Friday, May 18, 2012

Tire Tips for Safe Driving

To give you peace of mind as you make summer plans, were providing you with a Tire Boot Camp educations session—enrollment is free.
Since your tires provide the only connection your car has with the road (that is only as big as your palm), it’s important to know what to check and when to check it.
According to experts, it’s possible for a passenger tire initially inflated to 35 psi—or ‘pounds per square inch’—to lose as much as one psi each month.  Why does this matter?  Under-inflated tires can have an adverse effect on the handling of the vehicle.  On under-inflated tires, the outer tread will wear faster and disproportionally to the center of the tread, leaving you with prematurely worn tires that need replacing. 
However, over-inflated tires aren’t beneficial to the vehicle either.  According to experts, even if your vehicle is fitted with the best brakes money can buy, incorrectly inflated tires can still hinder the stopping distance of your vehicle—not taking into account road conditions affected by rain, snow or ice.
So, what is the proper tire inflation?  Recommended tire inflation is located in several places on your vehicle.  You’ll find the recommended pressure for your tires in one of the following places:
·         In the vehicles owner’s manual
·         On an information place-card located inside the vehicles door jamb
·         Inside the fuel hatch filler flap
·         The glove compartment door
You will not find the recommended air pressure on the tire itself.  The inflation pressure printed on the tire sidewall is only the maximum tire pressure the tire can hold—not the recommended tire inflation pressure for your vehicle.
Used by racecar drivers, airlines and military vehicle for years, nitrogen tire inflation has proven benefits for tire maintenance.  Pure nitrogen (as opposed to compressed air, which is 22% oxygen, carbon dioxide and other trace gasses) keeps tires inflated better and longer, as nitrogen molecules, which are larger than oxygen molecules, don’t slip through the rubber in tires easily.  In fact, according to the experts at, oxygen molecules escape three to four times faster than nitrogen. Also, without oxygen—which is highly corrosive element (hence the word oxidation)—tires usually last longer, too.
According to the U.S Department of Transportation, under-inflated tires can lower gas mileage by 0.3% for every one psi dip in pressure of all four tires.  Overall, gas mileage can be increased by 3.3 percent by keeping tires inflated to the proper pressure.  That may not sound like much, but it’s saving 9 cents per gallon of gas at the pump and who wouldn’t drive across the street for savings?
It’s not only good for you, but it’s good for America, too.  According to the experts at if 85% of the 220 million vehicles on the road today improved their gas mileage by 3.3 percent, the U.S. would save 3.7 billion gallons of gasoline a year—now if that’s not patriotic, I don’t know what is!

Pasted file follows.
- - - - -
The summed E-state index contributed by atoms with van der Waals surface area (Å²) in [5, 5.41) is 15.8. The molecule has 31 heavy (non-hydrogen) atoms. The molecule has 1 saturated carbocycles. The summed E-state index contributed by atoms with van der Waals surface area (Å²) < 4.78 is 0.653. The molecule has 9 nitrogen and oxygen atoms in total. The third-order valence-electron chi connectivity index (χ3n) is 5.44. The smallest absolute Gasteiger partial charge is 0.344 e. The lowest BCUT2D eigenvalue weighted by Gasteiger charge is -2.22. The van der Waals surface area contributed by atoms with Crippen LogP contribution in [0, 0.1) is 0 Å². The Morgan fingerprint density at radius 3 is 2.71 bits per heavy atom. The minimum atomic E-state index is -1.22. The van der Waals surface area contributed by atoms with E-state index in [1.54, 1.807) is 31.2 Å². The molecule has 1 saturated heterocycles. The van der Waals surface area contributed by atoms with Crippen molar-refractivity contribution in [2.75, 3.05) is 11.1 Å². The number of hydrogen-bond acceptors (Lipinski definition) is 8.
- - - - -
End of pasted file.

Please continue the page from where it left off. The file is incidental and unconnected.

In order to keep your tires properly inflated, you must be able to check the inflation level in your tires.  Gas stations and convenience stores have tire gauges that you can use; however, they are often used and abused so much that they no longer provide an accurate reading.  It’s recommended that you have your own pressure gauge to keep in your vehicle, so that you can handily check your own tire inflation before making that big trip to see the fireworks, baseball game and or barbeque.
When choosing a tire gauge that works for you, there are several things to keep in mind.
·         PSI Range: According to experts, the most important part of this decision is to get a gauge that works within the pressure range of the tires that you will be using the gauge on.  For example, if your recommended tire pressure is 30 psi, the you should get a 60psi gauge.  All tire gauges work best in the middle of their range.
·         PSI increments: The finer the increments, the more accurate reading you will get.
·         Digital: Digital gauges are great; however, the cheaper the sensor the less accurate the gauge is.  With these gauges, you get what you pay for.
·         Analog: Analog gauges are a great unit of measurement for the money.  Normally, the bigger the face size is, the better the gauge is.
·         Face size: The larger the tire gauge the more accurate it is, in most cases, just think, a larger gauge head has bigger gears with larger teeth on them.  Therefore, the bigger gauge will last longer and hold calibration longer due to less wear and tear.
If your car is equipped with TPMS or a tire pressure monitoring system, and it’s a requirement for every car sold in the U.S. since 2007—you’ll need to pay special attention to tire maintenance.  Most tire pressure monitoring systems use remote pressure sensors coupled with radio-frequency transmitters to send tire pressure data to the car’s onboard computer.  Some automakers use systems that are wheel-specific (i.e. each transmitter corresponds to a certain wheel, light right-front, left-rear, etc.).